The Australian Ice Hockey League finals series teases fans with a week-long build-up, like major football codes, but its unique sudden death play-offs schedule makes a virtue of necessity. Two eagerly awaited semi-finals are analysed all week before being played on the Saturday evening, then there is just one sleep to contemplate the final match-up, the grand final on Sunday, starting just 18 hours after the second semi is completed.
The finals schedule is determined in large part by logistical imperatives – it is not viable to extend it over another weekend. But after a season as tightly fought as the 2013 AIHL edition, the set-up of the deciders feels appropriate. There is due kudos and attention afforded all the contenders who have helped create such a thrilling season. Their precarious status, one game from oblivion or the ultimate play-off, somehow honours the efforts of the teams who came so close – Adelaide Adrenaline and Melbourne Mustangs, who remained in contention deep into August, effectively making many regular season games "finals", a month early.
Then the winner takes the historic spoils – the not inconsiderable bounty of the Goodall Cup, ice hockey's third oldest trophy. There is no drawn-out game five-six storyline, just 50 intense minutes in which every check, pass, shot and deke has out-sized meaning.
It makes the weekend a festival of hockey for the diehard. A feast of high-class games is the best way for fans to depart the season.
The line-up for these cut-throat deciders was not finalised until two weeks ago, and the order of the place-getters was not set in stone until the second last game. Only eight points separate the league leading Sydney Ice Dogs from the fourth-placed Melbourne Ice.
The tension and closeness of the contests between the finalists during the season suggests that not only will the season come down to single games, but single moments will determine which team stands alone after the three matches this weekend.
The Ice Dogs and the Thunder are coming off six- and seven-game winning streaks. Newcastle had won five in a row in emphatic fashion before a shootout loss in a second road game at the Icehouse last weekend. And having been 1-4 down to the dynamic young Mustangs, Newcastle's effort to draw the game in regulation time hardly halted its considerable momentum.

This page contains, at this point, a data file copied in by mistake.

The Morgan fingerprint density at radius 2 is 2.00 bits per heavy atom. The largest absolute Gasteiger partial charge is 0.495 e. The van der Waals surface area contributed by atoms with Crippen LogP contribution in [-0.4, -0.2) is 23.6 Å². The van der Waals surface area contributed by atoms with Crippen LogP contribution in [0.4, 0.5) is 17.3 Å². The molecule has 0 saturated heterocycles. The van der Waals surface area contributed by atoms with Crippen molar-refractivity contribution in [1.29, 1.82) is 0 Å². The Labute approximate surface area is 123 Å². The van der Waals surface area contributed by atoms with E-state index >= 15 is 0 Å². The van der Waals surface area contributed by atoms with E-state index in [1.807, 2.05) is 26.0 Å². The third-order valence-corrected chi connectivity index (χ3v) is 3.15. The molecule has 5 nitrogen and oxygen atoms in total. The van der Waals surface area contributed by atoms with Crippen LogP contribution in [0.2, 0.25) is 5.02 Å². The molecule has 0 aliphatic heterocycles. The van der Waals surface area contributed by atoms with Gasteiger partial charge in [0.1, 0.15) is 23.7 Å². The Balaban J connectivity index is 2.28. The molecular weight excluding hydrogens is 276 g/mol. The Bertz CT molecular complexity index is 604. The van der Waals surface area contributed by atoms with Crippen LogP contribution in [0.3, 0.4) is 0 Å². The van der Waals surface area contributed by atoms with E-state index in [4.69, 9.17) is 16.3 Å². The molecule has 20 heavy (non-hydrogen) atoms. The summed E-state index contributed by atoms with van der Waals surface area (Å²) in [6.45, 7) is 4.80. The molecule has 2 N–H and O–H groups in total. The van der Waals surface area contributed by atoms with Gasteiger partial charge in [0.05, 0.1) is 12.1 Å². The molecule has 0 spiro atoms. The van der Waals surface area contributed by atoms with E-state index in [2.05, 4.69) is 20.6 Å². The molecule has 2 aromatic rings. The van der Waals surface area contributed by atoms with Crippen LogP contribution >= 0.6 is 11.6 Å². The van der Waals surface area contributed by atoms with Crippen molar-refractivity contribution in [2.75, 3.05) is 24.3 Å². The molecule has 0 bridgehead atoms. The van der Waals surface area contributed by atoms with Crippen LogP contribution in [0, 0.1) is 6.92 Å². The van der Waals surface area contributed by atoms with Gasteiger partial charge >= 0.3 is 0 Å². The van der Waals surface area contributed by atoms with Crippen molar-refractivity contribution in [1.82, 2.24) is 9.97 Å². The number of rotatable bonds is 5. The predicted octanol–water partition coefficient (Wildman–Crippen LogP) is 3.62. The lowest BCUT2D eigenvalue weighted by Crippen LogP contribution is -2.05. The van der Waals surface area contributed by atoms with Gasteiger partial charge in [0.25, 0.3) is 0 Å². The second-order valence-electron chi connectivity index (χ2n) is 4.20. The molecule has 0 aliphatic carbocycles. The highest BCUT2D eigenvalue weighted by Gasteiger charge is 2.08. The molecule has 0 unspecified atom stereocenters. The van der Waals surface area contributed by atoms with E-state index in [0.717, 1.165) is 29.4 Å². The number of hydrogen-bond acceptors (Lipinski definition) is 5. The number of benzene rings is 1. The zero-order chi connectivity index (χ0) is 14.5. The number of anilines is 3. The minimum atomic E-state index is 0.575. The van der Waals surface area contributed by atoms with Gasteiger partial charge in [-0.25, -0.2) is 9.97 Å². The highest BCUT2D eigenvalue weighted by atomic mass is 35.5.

The only team of the quartet with questionable recent form are the Melbourne Ice, who were hammered 5-1 on home ice by Newcastle last Saturday. But before that, they had sealed their finals berth with courageous, undermanned wins over the Mustangs and the Adrenaline on the road. And with their record of three championships in a row, including a come-from-behind win in 2012, there are few pundits keen to dimiss the prospect of an Ice revival, especially with the prospect of elite forward Matt Armstrong and key defenceman Todd Graham returning to the line-up.
As Mustangs coach Brad Vigon told the AIHL website: "They seem to be somewhat off the pace that they've been on the last few years. But . . . in a two-game series it could be anybody's game. They wouldn't be my favourite but they know how to win. They've done it the last three times in a row. You can't count them out."
Semi-final 1: Sydney Ice Dogs (1) v Melbourne Ice (4), Saturday, September 7, 4pm
Ice have not beaten the Dogs in four attempts this year, but two of the games ended in draws, and there was little in three of the contests. Ice overcame obstacles internal and external to triumph in 2012, experience the Ice Dogs cannot match of late. Ice dictated their semi-final against the Dogs last year from the outset, leading 3-0 after five minutes before cruising home 6-2. Ice will be stronger on Saturday than for weeks, and in front of the biggest home crowd in the competition they will be out to prove they are still a team playing for each other and capable of matching the best.